Pembrolizumab Shows Promising Activity in Non-Clear Cell RCC

Wayne Kuznar
Published: Sunday, Feb 17, 2019

David McDermott, MD
David McDermott, MD
Single-agent pembrolizumab (Keytruda) showed encouraging antitumor activity as first-line treatment in patients with non-clear cell renal cell carcinoma (RCC), especially in those with papillary or unclassified histology, according to findings from cohort B of the phase II KEYNOTE-427 trial that were presented during the 2019 Genitourinary Cancers Symposium.

In the single-arm, open-label study (NCT01853344), the overall response rate (ORR) by central review in the entire cohort of patients with non-clear cell RCC was 24.8%. By confirmed histology, the confirmed ORR was 25.4% in the patients with papillary histology and 34.6% in those with unclassified histology.1 In those with chromophobe histology, the ORR was 9.5%, said lead study author David McDermott, MD, during the meeting.

At a median follow-up of 11.1 months, median progression-free survival was 4.1 months (95% CI, 2.8-5.6) and the estimate for 12-month overall survival was 72%.

“We think the results support further evaluation of pembrolizumab in patients with advanced non-clear cell RCC,” said McDermott, a hematologist/oncologist at Beth Israel Deaconess Medical Center.

Clinical trial data with non-clear cell RCC are limited, as up to 80% of RCCs are of clear cell histology “so patients with non-clear kidney cancer are often excluded from clinical trials, largely based on their historical lack of response to cytokine-based immune therapy,” said McDermott. Treatment guidelines for advanced non-clear cell RCC recommend enrollment in a clinical trial or use of the VEGF inhibitor sunitinib (Sutent), based on the latter’s efficacy in clear-cell RCC.

However, there are no therapies approved by the FDA for patients with non-clear cell histology, creating “a significant unmet medical need for safe and effective treatment options for these patients,” he added.

KEYNOTE-427 is a 2-cohort study of patients with recurrent or advanced metastatic RCC, measurable disease, and a Karnofsky performance status ≥70%. No prior systemic therapy was allowed. Cohort A consisted of 110 patients with clear-cell RCC. Results from that cohort were reported at ASCO 2018, and showed that single-agent pembrolizumab induced an ORR of 42%, with a complete response (CR) rate of 2.7% and a partial response (PR) rate of 35.5%.2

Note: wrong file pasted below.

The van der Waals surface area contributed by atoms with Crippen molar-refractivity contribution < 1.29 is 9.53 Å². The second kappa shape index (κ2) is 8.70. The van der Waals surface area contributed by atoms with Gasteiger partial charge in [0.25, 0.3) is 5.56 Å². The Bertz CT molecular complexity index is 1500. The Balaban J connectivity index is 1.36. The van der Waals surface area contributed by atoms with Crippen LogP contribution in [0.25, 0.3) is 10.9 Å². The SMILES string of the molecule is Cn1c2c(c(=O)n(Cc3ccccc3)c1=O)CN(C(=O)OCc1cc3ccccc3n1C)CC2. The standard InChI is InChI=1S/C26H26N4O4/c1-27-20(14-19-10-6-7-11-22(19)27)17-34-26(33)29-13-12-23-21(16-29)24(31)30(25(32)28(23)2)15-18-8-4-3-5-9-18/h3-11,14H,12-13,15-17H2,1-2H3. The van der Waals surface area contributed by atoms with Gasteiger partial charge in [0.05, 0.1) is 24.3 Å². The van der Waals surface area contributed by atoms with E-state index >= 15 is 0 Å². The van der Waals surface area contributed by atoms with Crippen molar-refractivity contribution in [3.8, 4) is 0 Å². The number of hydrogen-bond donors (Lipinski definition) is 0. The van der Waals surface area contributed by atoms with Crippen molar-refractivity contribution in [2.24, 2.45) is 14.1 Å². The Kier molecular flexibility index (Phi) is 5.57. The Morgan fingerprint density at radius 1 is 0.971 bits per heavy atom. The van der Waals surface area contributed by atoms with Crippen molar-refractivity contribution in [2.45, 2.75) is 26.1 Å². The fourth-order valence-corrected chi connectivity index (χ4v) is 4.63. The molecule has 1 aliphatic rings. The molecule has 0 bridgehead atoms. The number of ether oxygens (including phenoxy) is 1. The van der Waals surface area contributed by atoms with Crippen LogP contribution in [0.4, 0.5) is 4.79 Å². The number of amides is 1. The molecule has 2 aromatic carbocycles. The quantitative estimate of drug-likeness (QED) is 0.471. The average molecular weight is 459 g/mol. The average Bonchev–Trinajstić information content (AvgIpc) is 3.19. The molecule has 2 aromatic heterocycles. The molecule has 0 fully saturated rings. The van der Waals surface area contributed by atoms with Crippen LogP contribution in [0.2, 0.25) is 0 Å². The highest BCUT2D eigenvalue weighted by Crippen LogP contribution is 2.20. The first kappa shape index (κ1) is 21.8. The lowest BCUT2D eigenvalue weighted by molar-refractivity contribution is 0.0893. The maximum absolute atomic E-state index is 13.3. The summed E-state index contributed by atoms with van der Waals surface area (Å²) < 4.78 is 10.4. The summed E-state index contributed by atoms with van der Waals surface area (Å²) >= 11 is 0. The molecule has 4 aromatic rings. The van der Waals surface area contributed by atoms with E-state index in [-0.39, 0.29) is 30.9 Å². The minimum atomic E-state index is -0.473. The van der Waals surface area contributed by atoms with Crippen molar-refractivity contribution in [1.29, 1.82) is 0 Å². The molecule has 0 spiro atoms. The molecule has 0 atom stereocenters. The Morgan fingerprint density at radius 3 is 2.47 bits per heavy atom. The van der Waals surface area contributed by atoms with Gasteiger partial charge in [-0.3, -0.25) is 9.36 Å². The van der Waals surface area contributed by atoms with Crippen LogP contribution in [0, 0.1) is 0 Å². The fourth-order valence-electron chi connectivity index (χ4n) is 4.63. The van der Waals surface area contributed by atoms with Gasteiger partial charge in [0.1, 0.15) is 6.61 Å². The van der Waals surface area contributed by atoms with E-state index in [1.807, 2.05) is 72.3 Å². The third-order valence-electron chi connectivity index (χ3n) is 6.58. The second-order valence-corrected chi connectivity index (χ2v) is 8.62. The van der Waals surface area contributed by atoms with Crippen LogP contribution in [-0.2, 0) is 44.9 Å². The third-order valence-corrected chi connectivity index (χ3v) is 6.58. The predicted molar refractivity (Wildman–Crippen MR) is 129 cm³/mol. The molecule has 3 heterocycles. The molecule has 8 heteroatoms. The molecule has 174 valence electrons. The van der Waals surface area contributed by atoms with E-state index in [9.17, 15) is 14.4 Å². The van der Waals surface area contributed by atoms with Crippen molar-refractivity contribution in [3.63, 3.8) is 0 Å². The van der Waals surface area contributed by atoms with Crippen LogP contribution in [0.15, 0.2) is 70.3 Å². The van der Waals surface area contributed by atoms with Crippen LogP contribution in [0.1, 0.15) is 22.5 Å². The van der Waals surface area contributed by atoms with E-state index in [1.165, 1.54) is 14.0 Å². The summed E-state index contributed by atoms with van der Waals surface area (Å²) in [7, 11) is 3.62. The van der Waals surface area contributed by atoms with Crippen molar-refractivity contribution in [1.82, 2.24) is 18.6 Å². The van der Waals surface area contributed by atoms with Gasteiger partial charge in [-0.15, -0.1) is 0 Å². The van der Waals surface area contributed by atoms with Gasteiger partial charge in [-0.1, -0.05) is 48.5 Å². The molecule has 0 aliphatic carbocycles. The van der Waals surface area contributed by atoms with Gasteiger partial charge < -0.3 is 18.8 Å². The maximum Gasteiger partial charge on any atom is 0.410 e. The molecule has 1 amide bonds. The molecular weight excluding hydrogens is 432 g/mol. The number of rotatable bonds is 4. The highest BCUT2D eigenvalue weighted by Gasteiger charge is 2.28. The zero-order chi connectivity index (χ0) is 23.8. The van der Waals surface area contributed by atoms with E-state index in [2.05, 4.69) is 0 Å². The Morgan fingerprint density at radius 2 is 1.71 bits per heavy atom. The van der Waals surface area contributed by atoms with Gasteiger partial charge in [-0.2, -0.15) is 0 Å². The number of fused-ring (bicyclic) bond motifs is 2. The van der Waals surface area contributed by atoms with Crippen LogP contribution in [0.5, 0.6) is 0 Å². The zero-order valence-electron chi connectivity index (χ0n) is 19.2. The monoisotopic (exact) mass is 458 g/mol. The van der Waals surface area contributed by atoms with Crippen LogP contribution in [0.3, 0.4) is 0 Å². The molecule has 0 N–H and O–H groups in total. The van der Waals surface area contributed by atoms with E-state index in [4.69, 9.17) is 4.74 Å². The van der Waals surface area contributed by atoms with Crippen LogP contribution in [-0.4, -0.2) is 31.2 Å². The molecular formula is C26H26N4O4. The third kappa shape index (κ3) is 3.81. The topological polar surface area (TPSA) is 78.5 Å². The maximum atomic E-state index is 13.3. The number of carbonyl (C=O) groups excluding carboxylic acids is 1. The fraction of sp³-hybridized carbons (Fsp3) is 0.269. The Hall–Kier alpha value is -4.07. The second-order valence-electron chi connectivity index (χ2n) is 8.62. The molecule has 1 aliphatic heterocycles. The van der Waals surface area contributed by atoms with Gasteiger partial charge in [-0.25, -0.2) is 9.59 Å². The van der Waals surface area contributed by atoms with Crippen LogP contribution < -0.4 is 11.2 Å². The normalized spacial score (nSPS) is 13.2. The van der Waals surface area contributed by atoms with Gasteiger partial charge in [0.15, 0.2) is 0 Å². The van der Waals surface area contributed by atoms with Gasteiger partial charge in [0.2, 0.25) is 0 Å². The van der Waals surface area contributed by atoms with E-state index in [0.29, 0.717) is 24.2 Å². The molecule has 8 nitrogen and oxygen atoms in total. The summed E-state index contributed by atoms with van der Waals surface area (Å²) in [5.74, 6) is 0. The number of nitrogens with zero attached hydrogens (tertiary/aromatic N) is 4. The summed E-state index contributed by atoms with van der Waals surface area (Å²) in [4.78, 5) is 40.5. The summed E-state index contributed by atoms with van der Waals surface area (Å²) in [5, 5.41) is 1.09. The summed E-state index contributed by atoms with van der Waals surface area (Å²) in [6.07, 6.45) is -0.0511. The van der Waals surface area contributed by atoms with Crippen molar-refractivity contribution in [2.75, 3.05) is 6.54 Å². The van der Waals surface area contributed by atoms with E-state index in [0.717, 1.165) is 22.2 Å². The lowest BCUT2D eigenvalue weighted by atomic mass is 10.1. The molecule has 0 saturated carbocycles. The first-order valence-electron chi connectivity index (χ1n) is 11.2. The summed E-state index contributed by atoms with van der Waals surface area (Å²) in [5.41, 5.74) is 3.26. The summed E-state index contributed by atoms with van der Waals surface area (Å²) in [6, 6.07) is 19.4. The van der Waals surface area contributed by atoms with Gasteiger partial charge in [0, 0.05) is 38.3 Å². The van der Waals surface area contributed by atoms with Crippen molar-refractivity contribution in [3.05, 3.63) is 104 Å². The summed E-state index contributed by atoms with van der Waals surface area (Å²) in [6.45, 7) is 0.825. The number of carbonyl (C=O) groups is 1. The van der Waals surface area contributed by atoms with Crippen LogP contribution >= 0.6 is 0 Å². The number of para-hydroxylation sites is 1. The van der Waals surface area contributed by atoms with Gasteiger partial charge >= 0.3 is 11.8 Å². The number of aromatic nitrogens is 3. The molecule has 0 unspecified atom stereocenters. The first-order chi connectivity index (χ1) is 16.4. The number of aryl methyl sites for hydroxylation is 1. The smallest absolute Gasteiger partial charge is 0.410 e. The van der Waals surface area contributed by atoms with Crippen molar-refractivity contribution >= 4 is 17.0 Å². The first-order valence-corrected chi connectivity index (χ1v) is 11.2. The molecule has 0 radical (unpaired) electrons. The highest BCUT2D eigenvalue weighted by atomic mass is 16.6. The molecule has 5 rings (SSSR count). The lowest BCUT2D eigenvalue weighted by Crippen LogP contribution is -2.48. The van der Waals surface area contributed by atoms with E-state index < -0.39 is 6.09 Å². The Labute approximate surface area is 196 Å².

Data from the 165 patients with non-clear cell histology (cohort B) were presented at the 2019 Genitourinary Cancers Symposium. Patients received pembrolizumab at 200 mg intravenously every 3 weeks for 35 cycles, approximately 2 years, or until progressive disease, unacceptable toxicity, or withdrawal. Response was assessed at week 12 and then every 6 weeks until week 54, and every 12 weeks thereafter.

Among the 41 responders overall, 8 (8%) achieved a CR as best response and 33 (20.0%) had a PR. An additional 53 patients (32.1%) had stable disease. In addition, 55.2% of the overall cohort B experienced a reduction in tumor burden, with 12.1% having a reduction in tumor burden ≥80% and 4.2% having a 100% reduction in target lesions.

Most tumor responses occurred early in the course of therapy, said McDermott. The median response duration has not been reached (95% CI, 2.8-15.2+) and the median time to response was 2.8 months (95% CI, 0.1-8.3). Further, 81.5% of patients experienced a response duration of ≥6 months.

“Complete and durable responses were seen in all histologic subgroups,” he said. By confirmed RCC histology per blinded independent central review, the CR rate was 4.2% in those with papillary histology, 4.8% in those with chromophobe kidney cancer, and 7.7% in those with unclassified histology. The PR rates in these 3 groups were 21.2%, 4.8%, and 26.9%, respectively, and the rates of stable disease were 34.7%, 47.6%, and 7.7%, respectively.

Histology, as confirmed by a central pathologist, was as follows: 71% of specimens were papillary, 13% were chromophobe, and 16% were unclassified by WHO criteria. At baseline, 68% of patients were at intermediate/poor risk by International Metastatic Renal Cell Carcinoma Database Consortium (IMDC) criteria. Further, 62% of patients were positive for PD-L1, defined as a combined positive score (CPS) ≥1, while 35% were PD-L1-negative (CPS <1). Tissue analysis for PD-L1 status was not available for 3% of patients.

In the 53 patients in the favorable IMDC risk category, the ORR with the single-agent was 28.3% (CR, 9.4%; PR, 18.9%) compared with an ORR of 23.2% (CR, 2.7%; PR, 20.5%) in the 112 patients in the intermediate/poor IMDC risk group.

By PD-L1 expression, the ORR was 33.3% (CR, 5.9%; PR, 27.5%) in the 102 patients with CPS ≥1 versus 10.3% (CR, 3.4%; PR, 6.9%) in those with low PD-L1 expression (CPS <1).

As of the data cutoff of September 7, 2018, treatment is ongoing in 55 patients. A total of 110 patients discontinued pembrolizumab; 15 of which discontinued due to toxicity, 76 due to progressive disease, 16 due to clinical progression, 1 per the discretion of the treating physician, and 2 patients withdrew from the trial.

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